Saline River Crossing Removal Benefits Fish, Wildlife and Recreationists in Arkansas

Downstream view of the Saline River. The 80-mile waterway runs through southwest Arkansas and a significant portion of our timberlands. It’s a popular destination for recreationists and is home to various endemic and rare fish and aquatic species.

Removing a damaged crossing on Arkansas’ Saline River this past December was one of those projects that’s a win all around: For Weyerhaeuser, for the Arkansas Game & Fish Commission (AGFC), for the Arkansas Department of Agriculture’s Natural Resources Division (NRD), for recreationists and for aquatic species.

The Saline River is a picturesque 80-mile waterway that flows entirely within Arkansas, including through vast portions of our timberlands. It’s a popular destination for boaters and floaters, and the river is also home to various rare aquatic species — including freshwater mussels and leopard darters, a minnow-sized fish — that now have unimpeded access to 25 miles of habitat with the barrier removed.

This project was one of several barriers we voluntarily removed in southwest Arkansas in collaboration with the AGFC. Thanks to funding from a U.S. Environmental Protection Agency grant through the NRD Nonpoint Source Pollution Program, there was no cost to the company for the removal, which also reduced our liability on an unneeded crossing while improving aquatic connectivity. And the work resulted in a notable practice during our external Sustainable Forestry Initiative® audit.

Image of a legacy bridge over the Saline River.

The legacy crossing over the Saline River that was once used to connect our timberlands had fallen into disuse. It was damaged recently when a trespasser drove a heavy load over it. Erected in the 1970s, the concrete structure relied on small culverts to allow fish passage, which is no longer considered a best practice.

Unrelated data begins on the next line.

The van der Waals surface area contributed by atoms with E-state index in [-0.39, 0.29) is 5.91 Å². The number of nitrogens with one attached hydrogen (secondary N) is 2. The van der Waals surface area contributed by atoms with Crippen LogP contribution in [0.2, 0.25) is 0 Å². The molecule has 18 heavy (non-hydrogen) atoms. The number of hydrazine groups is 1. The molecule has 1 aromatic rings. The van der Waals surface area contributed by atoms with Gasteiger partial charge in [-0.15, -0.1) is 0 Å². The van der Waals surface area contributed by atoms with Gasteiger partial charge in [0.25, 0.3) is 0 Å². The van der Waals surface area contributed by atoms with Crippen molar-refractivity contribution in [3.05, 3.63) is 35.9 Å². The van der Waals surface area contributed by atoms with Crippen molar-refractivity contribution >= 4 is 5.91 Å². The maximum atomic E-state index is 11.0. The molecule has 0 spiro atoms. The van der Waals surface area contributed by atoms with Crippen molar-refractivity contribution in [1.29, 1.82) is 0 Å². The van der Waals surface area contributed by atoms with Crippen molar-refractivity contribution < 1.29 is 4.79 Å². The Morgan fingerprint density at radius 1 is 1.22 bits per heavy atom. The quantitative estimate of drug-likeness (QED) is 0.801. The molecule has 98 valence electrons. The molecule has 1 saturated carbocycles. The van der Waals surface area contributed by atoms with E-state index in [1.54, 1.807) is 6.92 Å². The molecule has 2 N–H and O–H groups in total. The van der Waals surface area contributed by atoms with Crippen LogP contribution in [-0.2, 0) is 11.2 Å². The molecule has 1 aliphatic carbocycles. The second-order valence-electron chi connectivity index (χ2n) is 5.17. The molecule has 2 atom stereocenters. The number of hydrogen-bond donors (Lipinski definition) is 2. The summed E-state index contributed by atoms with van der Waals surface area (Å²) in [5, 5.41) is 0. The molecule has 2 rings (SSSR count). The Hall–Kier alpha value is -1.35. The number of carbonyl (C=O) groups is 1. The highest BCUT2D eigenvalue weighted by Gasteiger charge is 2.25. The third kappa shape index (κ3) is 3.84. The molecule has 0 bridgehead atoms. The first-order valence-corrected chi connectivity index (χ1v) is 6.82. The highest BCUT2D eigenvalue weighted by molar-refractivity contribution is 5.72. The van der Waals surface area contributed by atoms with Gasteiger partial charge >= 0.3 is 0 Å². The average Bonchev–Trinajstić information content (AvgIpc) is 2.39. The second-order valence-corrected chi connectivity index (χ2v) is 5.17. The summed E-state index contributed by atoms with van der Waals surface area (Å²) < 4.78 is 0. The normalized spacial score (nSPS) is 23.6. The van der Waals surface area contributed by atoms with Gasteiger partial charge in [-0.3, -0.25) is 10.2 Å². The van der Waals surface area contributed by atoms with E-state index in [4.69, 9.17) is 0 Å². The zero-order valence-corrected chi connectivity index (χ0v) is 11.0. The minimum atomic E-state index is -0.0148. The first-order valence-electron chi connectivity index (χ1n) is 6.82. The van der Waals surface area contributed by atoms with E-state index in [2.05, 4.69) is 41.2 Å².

Work to remove the crossing started more than a year earlier, in November 2021. Richard Stich, Southern Timberlands environmental affairs manager based in Hot Springs, reached out to the AGFC to identify common goals and areas where we might collaborate.

The discussions soon turned to the agency’s participation in the Arkansas Stream Heritage Partnership and the Southeast Aquatic Resources Partnership, which seek to identify and remove aquatic barriers.

“We homed in on four or five crossings on the Saline and Robinson Fork Rivers,” says Tim Burnley with AGFC. “We toured several in those watersheds, looking for a low-hanging fruit, a win-win, to get started.”

The barrier on the Saline River, originally built in the 1970s, was identified during those on-site visits in the summer of 2022. The crossing had been previously damaged when a trespasser drove a heavy load over it, leaving it an unusable safety hazard. The concrete structure had also been designed with small culverts to allow fish passage, which is no longer a best practice (and which also prevented passage for boaters and anyone else on the water).

Image of the crossing mid-demolition.

The crossing mid-demolition. It took about a week to demolish and haul away the concrete.

“Agreeing to remove the barrier was a quick decision,” says Clay Mangum, Southern Timberlands environmental management systems manager based in De Queen. “It was clear this was a great start to our partnership, and we hope it will be a catalyst for similar projects across Southern Timberlands that will strengthen relationships with important agency partners, promote safety and improve passage for aquatic organisms.”

AGFC led the grant-writing process to secure funding from the NRD’s Nonpoint Source Pollution Program, which funds projects like this one that improve water quality — in this case, by reducing sediment runoff from unpaved roads — and improve habitat for aquatic species. Our teams completed permitting with help from AGFC. By December, AGFC crews were on site with two trackhoes, one mounted with a demolition hammer.